How to Successfully Store Pineapple
Since fresh pineapple is very perishable and it will bruise easily despite the fact that it has an armored exterior, you have to know how to store it. Additionally, pineapple will ferment if you keep it at room temperature for too long, and you should use it within two days in your meals.
Storing this fruit at room temperature can increase the pineapple’s acidity levels, but it won’t improve how sweet it is. You can extend your pineapple’s lifespan up to five days at the most by refrigerating it hole in a perforated bag.
Once you trim and cut your pineapple, you want to ensure that the cut pieces stay covered in juice in an airtight container. Refrigerate the cut pineapple and eat it within a week. You should allow the fruit to warm to room temperature to improve the flavor. It’s also possible to freeze freshly cut pineapple in syrup or juice, but it will lose a little bit of flavor. To do this, peel it, core it, and cut it into chunks. Put the chunks into an airtight plastic bag or in a covered container with the juice and freeze them for up to six months.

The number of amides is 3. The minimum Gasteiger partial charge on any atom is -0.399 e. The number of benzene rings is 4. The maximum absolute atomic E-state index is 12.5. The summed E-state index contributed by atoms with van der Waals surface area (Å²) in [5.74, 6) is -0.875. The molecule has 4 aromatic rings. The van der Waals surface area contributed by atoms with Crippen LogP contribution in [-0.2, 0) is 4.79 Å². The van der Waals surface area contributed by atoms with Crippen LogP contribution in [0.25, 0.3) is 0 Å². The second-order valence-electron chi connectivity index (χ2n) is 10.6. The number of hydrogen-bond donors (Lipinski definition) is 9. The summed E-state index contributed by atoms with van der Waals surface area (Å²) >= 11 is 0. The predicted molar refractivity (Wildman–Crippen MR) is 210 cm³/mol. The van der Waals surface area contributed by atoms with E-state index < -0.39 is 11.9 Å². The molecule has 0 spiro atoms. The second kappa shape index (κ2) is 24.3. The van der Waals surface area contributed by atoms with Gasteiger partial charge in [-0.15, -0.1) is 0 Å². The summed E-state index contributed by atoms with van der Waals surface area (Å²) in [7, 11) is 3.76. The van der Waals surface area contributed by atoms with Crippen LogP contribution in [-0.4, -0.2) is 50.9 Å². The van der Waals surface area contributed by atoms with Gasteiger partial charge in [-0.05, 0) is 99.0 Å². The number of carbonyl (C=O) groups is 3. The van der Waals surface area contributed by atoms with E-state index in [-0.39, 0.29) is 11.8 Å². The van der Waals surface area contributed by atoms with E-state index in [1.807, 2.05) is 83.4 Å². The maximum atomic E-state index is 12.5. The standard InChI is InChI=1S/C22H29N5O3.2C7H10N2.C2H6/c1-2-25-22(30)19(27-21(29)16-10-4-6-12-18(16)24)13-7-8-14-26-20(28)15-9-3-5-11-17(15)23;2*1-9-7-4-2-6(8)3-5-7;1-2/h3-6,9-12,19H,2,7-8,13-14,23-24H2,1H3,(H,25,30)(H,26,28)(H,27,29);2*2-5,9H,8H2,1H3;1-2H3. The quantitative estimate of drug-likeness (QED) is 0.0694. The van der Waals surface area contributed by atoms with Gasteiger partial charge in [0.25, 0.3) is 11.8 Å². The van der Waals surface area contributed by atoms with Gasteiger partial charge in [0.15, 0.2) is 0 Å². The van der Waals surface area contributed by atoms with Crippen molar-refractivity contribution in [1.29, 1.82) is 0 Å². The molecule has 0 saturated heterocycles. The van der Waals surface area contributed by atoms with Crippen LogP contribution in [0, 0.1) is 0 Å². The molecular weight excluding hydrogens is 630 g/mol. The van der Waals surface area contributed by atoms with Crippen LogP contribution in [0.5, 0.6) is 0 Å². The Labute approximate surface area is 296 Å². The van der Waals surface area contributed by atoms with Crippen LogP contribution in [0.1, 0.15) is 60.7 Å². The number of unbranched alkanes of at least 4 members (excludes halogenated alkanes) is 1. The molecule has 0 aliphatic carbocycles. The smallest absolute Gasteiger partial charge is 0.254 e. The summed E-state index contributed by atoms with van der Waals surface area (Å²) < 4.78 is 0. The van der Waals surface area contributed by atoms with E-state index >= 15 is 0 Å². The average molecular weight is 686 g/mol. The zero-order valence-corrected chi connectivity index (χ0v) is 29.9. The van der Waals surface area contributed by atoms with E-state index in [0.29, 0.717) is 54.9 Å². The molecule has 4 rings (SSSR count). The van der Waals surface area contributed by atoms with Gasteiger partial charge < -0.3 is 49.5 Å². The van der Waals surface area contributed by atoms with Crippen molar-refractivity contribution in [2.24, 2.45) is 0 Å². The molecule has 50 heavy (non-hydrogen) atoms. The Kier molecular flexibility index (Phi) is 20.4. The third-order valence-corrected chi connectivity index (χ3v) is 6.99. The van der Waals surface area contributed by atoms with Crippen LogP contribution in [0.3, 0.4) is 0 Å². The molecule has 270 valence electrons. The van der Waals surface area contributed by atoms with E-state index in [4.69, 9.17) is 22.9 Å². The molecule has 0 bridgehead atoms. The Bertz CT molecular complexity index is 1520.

You can purchase canned pineapple in chunks, slices, crushed, or just the juice. It takes three pineapples to get one can of sliced pineapple rings. The fancy grade for the rings comes from the bottom portion of the pineapple because it’s sweeter. Soaking any canned pineapple in cold water for 30 minutes before you use it will strip out the metallic taste. You can store canned pineapple for up to a full year in a dry, cool cabinet. Any leftover canned pineapple you have should get refrigerated with the juice in a covered container and eaten within a week.
Hope our guide on how to grow a pineapple will inspire you to grow your own fresh pineapple at home!